The period during which the Dyes cemented their legacy has been retrospectively dubbed the “Dark Ages” by some. This blanket condemnation is misplaced and fails to recognize the context in which architecture was practiced. Coming out of the Great Depression and World War II, Americans were feeling heroic and unbeatable. Architects, led by Robert Trent Jones, wielded technological power to create courses where growing numbers of players could demonstrate further heroism. There was an unfortunate sense of “out with the old, in with the new” that was an understandable reaction to emergence from such a dark period in world history. Pete and Alice Dye stood apart during the Heroic Age in their desire to blend the old with the new, and Crooked Stick was where they pounded their historically significant stake into the ground.

The Course (and Careers) that Might Not Have Been

Before diving into the aspects of Crooked Stick’s importance, a little context is appropriate. The success of the Dye’s development project was far from assured during its infancy, much like their budding careers as designers. Pete and Alice were accomplished players and had several courses under their belts, but to call them prominent architects nationally would have been a major overstatement when they set out to build the country’s premier modern golf club in the mid-1960s. They didn’t have the land, the money or the gravitas that would have made realizing the dream a safe bet. They did have support from a few key players in Indianapolis and Alice’s family, but it was not offered without a bit of trepidation. “The O’Neals were likely not entirely enthused about Pete and Alice’s career choice,” confirms club historian Chris Wirthwein, whose book Crooked Stick Golf Club: A Story of the Original Masterpiece from America’s First Couple of Golf chronicles the club’s history. Even Bill Diddell, founding member of the American Society of Golf Course Architects and early mentor to the Dyes, attempted to steer them in a less risky direction.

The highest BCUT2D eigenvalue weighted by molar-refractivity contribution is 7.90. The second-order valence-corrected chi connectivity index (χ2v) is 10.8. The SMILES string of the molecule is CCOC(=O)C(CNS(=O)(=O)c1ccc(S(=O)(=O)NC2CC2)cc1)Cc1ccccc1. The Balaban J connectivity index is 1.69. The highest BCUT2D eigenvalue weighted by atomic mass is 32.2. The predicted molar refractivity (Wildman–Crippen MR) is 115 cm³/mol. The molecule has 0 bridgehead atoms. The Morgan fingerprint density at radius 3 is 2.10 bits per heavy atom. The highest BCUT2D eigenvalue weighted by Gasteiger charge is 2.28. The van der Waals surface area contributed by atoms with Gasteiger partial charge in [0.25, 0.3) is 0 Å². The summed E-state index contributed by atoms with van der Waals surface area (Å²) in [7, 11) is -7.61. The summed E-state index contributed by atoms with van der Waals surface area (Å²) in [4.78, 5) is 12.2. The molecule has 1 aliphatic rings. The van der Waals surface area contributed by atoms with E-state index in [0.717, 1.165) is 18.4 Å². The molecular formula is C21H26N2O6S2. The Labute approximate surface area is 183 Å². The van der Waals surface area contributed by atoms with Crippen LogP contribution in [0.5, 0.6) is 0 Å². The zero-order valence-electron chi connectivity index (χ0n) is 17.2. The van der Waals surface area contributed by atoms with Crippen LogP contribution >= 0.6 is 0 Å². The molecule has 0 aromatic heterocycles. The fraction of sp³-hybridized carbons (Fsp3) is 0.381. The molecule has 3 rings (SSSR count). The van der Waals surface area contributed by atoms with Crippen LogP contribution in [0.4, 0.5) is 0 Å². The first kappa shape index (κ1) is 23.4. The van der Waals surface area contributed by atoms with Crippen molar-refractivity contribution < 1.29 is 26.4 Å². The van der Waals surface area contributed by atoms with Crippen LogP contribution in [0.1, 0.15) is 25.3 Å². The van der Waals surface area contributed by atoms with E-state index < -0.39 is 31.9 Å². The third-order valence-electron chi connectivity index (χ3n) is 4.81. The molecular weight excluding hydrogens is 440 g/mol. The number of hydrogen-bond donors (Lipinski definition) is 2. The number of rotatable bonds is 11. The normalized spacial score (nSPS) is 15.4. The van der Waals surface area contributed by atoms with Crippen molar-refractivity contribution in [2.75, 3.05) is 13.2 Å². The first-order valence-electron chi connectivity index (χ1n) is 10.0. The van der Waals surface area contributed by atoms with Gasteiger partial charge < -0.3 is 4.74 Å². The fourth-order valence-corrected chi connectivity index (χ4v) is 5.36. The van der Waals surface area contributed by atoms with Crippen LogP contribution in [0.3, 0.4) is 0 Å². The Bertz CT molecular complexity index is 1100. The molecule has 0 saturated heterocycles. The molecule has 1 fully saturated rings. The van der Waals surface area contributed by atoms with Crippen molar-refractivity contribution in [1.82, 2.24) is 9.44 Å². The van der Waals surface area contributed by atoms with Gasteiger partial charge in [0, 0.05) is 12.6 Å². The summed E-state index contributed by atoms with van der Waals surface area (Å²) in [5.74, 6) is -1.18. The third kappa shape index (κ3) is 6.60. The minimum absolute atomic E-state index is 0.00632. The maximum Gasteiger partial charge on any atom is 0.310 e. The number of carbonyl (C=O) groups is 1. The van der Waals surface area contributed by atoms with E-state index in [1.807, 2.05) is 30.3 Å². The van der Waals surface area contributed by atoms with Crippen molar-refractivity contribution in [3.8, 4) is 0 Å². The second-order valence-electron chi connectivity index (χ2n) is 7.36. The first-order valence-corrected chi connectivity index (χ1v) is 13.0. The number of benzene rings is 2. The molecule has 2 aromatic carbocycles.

Pausing to reflect on this moment in time illuminates the first aspect of Crooked Stick’s historical significance. Pete and Alice, standing at a crossroads, could have chosen to abandon their dream, returning to comfortable lives of amateur golf, the insurance business and raising a family. Nobody would have judged them, and Alice’s family might even have celebrated. Instead, they courageously pressed on, and an arduous decade later, their vision and persistence was rewarded.

Had they given up, it is hard to imagine where course architecture would be today. Not only would there have been no counterbalance to the influence of the Jones and Fazio families, but the Dye Family design tree would never have existed. Might we have never heard from some of their progeny?

To name a few…Dave Axland, Chris Cochran, Bill Coore, Ben Crenshaw, Brian Curley, Bob Cupp, Tom Doak, P.B. Dye, Perry Dye, Roy Dye, John Fought, Chris Gray, Gil Hanse, John Harbottle, David Heatwole, Bruce Hepner, Rick Jacobson, Stephen Kay, Tim Liddy, Jim Lipe, Jason McCoy, Tom Meade, Scott Miller, Chris Monti, William Newcomb, Jack Nicklaus, Jack Nicklaus II, Greg Norman, Tom Pearson, David Pfaff, Scott Pool, Dan Proctor, John Robinson, Lee Schmidt, Scot Sherman, Bobby Weed, Rod Whitman…in addition to the next generation of talented designers and shapers now coming into their own.

One thing is certain—the architectural landscape would have been far less interesting had the Dyes chosen a different path.

Where the Old Met the New